You need some were to sleep, be it a Tent or Hammock and Tarp,

Something to sleep in.. this time of year a good Sleeping Bag,
Dry and warm Clothing,

A cooker of some sort, remember that Gas can be temperamental in cold weather, and something to cook in, I think the Swedish army cooker is a good start, and cheap.

A knife is good, start off with something like a Mora clipper and learn how to sharpen that up first

An Axe is good but learn to use it safely, maybe a folding saw is a better starting place.

First Aid Kit

A fero road is good, but also have a lighter with you as well,

A hank of paracord is handy,

This time of year a small flask.... always handy to boil more water then you need and keep it in the flask... put it in your rucksack hot and full when you leave home that way if you stuggle to light the cooker/fire then you got quick hot drink.

and a good rucksack to put it in

Best of all find a group that Camps in the winter and join in - you will learn loads, see kit then buy what you find to be the best.

ex member pyrophil

New Member
Jan 15, 2012
Something to put your stuff in, doesnt have to be a rucksack if not travling far.
Something to sleep in and something to keep you dry.
Plenty of cheap stoves about, pan and a cup, spoon.
thats all you need to get started.
Then pick up any bits you fancy as you go along, getting out is the best part.


Full Member
Don't we just love giving advice! It's all good so far, but I'll pass on some tips I wish I'd picked up earlier:

1 Buy what you need, not what you wish you needed.
2 Wait until you know what you want and then buy the best you can afford. That way you'll avoid paying for the cheap stuff AND the good stuff later.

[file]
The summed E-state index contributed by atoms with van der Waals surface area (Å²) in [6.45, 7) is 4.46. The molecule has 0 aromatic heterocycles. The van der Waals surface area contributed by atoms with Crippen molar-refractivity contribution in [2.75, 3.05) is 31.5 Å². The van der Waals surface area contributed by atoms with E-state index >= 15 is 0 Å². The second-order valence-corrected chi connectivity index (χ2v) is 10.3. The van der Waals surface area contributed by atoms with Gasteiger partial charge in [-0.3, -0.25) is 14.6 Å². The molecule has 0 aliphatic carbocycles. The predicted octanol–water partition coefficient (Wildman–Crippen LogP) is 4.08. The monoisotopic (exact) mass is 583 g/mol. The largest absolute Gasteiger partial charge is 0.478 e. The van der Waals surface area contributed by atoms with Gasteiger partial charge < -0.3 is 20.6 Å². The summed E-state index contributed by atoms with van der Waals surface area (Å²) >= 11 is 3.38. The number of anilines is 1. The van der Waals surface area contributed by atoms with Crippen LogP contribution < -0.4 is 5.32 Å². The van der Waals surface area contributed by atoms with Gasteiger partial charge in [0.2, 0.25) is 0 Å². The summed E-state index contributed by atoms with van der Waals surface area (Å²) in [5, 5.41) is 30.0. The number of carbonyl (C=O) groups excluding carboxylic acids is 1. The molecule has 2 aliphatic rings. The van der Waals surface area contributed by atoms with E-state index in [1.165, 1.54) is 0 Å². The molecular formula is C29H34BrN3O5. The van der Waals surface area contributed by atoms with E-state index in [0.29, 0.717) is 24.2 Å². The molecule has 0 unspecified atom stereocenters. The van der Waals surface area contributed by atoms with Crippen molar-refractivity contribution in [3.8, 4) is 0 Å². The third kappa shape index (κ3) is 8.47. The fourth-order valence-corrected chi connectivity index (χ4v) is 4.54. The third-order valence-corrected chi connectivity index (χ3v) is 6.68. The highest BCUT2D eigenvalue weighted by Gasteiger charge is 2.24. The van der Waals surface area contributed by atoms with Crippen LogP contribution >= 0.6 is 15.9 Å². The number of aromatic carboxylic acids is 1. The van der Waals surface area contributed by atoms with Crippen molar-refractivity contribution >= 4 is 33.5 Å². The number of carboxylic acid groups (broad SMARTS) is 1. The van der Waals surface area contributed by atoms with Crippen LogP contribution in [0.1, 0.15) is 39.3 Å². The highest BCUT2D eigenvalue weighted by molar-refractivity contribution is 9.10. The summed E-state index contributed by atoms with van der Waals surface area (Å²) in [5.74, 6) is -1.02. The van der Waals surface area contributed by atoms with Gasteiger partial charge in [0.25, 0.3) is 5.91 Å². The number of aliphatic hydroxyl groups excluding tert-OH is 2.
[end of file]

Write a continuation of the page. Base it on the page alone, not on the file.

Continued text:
3 Expensive doesn't always mean good and cheap doesn't always mean bad. For example, following advice posted on BushcraftUK, I bought a Mora knife: cheap and does every thing I need. Like me, it aint beautiful but it's reliable and sharp.

If only I'd followed this advice myself! BushcraftUK didn't exist when I started out about 60 years ago so I had to learn from trial and error: luckily I made plenty of mistakes along the way.
Dec 5, 2011
United Kingdom
I second what Stu said about getting along to a meet. Pretty much all my purchases are following seeing stuff in the flesh and in use. You can learn much from the old hands at meets as they have usually refined kit over many years and have distilled it down to gear that just works.


May 26, 2009
Mora clipper knife
Wilco £5 folding saw
Husqvana hatchet

For sharps, incidentally the kit I use
Sent from my GT-I9100 using Tapatalk 2


Mar 30, 2011
Athens, Greece
Really depends on how much you want to play act, where your going and if your car camping or hiking.

We have a vast sweep of folks here with a vast difference in what they want from their outdoor experiences.
Some like playing cavemen, others like playing army, others camp within spitting distance of their cars.

There really is no right or wrong, the only goal is to enjoy yourself.

Personally i tend to backpack, so weight is extremely important to me, so my kit is paired back as much as possible.
I've never needed an axe in 30 odd years of outdoors roaming, i'm also sick of seeing good solid trees being disfigured and left to disease and rot just because some city kid wants to play at survival and doesn't have the common sense to use dead wood.

So i'd sit an think about what you want to accomplish, where, when (seasons are very important when considering kit) and how (i.e. carrying everything yourself or camping out the car).